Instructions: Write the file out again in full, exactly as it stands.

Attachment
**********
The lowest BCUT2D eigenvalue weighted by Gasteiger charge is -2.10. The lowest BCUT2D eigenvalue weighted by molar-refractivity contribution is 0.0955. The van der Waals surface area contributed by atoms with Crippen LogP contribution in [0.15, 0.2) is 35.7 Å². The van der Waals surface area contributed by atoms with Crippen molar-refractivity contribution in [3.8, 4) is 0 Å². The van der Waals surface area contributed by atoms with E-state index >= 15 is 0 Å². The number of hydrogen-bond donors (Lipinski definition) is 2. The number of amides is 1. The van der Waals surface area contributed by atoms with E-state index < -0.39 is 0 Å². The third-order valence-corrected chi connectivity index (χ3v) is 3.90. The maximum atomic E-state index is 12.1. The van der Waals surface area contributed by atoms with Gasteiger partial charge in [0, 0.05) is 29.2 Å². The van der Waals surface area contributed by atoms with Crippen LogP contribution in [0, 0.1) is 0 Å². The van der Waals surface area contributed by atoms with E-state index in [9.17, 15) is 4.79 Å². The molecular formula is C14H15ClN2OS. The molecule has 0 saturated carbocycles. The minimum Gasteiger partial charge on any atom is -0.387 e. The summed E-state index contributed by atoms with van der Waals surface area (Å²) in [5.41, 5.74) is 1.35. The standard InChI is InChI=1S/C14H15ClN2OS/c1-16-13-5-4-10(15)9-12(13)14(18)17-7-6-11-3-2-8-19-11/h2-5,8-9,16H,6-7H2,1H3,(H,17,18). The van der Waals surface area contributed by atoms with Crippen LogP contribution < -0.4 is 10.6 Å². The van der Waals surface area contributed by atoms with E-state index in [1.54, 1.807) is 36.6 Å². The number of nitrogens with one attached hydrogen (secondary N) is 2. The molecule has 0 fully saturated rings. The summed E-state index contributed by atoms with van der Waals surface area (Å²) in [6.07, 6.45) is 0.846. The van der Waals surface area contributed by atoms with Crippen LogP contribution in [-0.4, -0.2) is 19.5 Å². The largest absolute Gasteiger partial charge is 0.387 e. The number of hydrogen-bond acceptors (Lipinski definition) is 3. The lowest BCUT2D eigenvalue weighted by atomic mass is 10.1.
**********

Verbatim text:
The lowest BCUT2D eigenvalue weighted by Gasteiger charge is -2.10. The lowest BCUT2D eigenvalue weighted by molar-refractivity contribution is 0.0955. The van der Waals surface area contributed by atoms with Crippen LogP contribution in [0.15, 0.2) is 35.7 Å². The van der Waals surface area contributed by atoms with Crippen molar-refractivity contribution in [3.8, 4) is 0 Å². The van der Waals surface area contributed by atoms with E-state index >= 15 is 0 Å². The number of hydrogen-bond donors (Lipinski definition) is 2. The number of amides is 1. The van der Waals surface area contributed by atoms with E-state index < -0.39 is 0 Å². The third-order valence-corrected chi connectivity index (χ3v) is 3.90. The maximum atomic E-state index is 12.1. The van der Waals surface area contributed by atoms with Gasteiger partial charge in [0, 0.05) is 29.2 Å². The van der Waals surface area contributed by atoms with Crippen LogP contribution in [0, 0.1) is 0 Å². The van der Waals surface area contributed by atoms with E-state index in [9.17, 15) is 4.79 Å². The molecular formula is C14H15ClN2OS. The molecule has 0 saturated carbocycles. The minimum Gasteiger partial charge on any atom is -0.387 e. The summed E-state index contributed by atoms with van der Waals surface area (Å²) in [5.41, 5.74) is 1.35. The standard InChI is InChI=1S/C14H15ClN2OS/c1-16-13-5-4-10(15)9-12(13)14(18)17-7-6-11-3-2-8-19-11/h2-5,8-9,16H,6-7H2,1H3,(H,17,18). The van der Waals surface area contributed by atoms with Crippen LogP contribution < -0.4 is 10.6 Å². The van der Waals surface area contributed by atoms with E-state index in [1.54, 1.807) is 36.6 Å². The number of nitrogens with one attached hydrogen (secondary N) is 2. The molecule has 0 fully saturated rings. The summed E-state index contributed by atoms with van der Waals surface area (Å²) in [6.07, 6.45) is 0.846. The van der Waals surface area contributed by atoms with Crippen LogP contribution in [-0.4, -0.2) is 19.5 Å². The largest absolute Gasteiger partial charge is 0.387 e. The number of hydrogen-bond acceptors (Lipinski definition) is 3. The lowest BCUT2D eigenvalue weighted by atomic mass is 10.1.